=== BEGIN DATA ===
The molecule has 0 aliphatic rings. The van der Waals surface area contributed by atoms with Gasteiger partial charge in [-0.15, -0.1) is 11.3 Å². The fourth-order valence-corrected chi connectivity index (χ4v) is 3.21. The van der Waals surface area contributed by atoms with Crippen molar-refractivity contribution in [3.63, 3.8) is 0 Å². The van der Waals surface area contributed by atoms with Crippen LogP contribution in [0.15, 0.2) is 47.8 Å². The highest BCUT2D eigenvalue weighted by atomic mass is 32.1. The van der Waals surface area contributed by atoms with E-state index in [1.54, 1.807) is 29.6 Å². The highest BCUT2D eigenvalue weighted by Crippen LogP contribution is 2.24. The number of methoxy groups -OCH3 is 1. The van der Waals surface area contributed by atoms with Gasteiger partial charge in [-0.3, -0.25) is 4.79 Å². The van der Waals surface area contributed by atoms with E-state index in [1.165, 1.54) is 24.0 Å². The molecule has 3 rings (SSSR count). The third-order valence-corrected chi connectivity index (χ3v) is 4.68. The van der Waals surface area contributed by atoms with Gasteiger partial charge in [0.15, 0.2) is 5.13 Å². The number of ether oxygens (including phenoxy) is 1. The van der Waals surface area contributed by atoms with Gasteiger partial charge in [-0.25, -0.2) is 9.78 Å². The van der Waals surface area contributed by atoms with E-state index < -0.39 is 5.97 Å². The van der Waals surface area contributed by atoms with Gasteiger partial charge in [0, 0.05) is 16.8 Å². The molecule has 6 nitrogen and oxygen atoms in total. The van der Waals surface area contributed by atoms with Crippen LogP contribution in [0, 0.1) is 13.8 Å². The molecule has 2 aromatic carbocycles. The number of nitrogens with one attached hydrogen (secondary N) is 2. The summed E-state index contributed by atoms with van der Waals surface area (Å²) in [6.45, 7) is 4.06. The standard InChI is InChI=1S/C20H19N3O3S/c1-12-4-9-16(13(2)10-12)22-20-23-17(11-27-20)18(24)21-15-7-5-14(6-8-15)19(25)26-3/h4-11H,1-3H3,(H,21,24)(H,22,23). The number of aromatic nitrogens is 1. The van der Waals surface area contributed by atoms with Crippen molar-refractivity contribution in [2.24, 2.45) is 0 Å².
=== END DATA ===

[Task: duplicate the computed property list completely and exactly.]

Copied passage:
The molecule has 0 aliphatic rings. The van der Waals surface area contributed by atoms with Gasteiger partial charge in [-0.15, -0.1) is 11.3 Å². The fourth-order valence-corrected chi connectivity index (χ4v) is 3.21. The van der Waals surface area contributed by atoms with Crippen molar-refractivity contribution in [3.63, 3.8) is 0 Å². The van der Waals surface area contributed by atoms with Crippen LogP contribution in [0.15, 0.2) is 47.8 Å². The highest BCUT2D eigenvalue weighted by atomic mass is 32.1. The van der Waals surface area contributed by atoms with E-state index in [1.54, 1.807) is 29.6 Å². The highest BCUT2D eigenvalue weighted by Crippen LogP contribution is 2.24. The number of methoxy groups -OCH3 is 1. The van der Waals surface area contributed by atoms with Gasteiger partial charge in [-0.3, -0.25) is 4.79 Å². The van der Waals surface area contributed by atoms with E-state index in [1.165, 1.54) is 24.0 Å². The molecule has 3 rings (SSSR count). The third-order valence-corrected chi connectivity index (χ3v) is 4.68. The van der Waals surface area contributed by atoms with Gasteiger partial charge in [0.15, 0.2) is 5.13 Å². The number of ether oxygens (including phenoxy) is 1. The van der Waals surface area contributed by atoms with Gasteiger partial charge in [-0.25, -0.2) is 9.78 Å². The van der Waals surface area contributed by atoms with E-state index < -0.39 is 5.97 Å². The van der Waals surface area contributed by atoms with Gasteiger partial charge in [0, 0.05) is 16.8 Å². The molecule has 6 nitrogen and oxygen atoms in total. The van der Waals surface area contributed by atoms with Crippen LogP contribution in [0, 0.1) is 13.8 Å². The molecule has 2 aromatic carbocycles. The number of nitrogens with one attached hydrogen (secondary N) is 2. The summed E-state index contributed by atoms with van der Waals surface area (Å²) in [6.45, 7) is 4.06. The standard InChI is InChI=1S/C20H19N3O3S/c1-12-4-9-16(13(2)10-12)22-20-23-17(11-27-20)18(24)21-15-7-5-14(6-8-15)19(25)26-3/h4-11H,1-3H3,(H,21,24)(H,22,23). The number of aromatic nitrogens is 1. The van der Waals surface area contributed by atoms with Crippen molar-refractivity contribution in [2.24, 2.45) is 0 Å².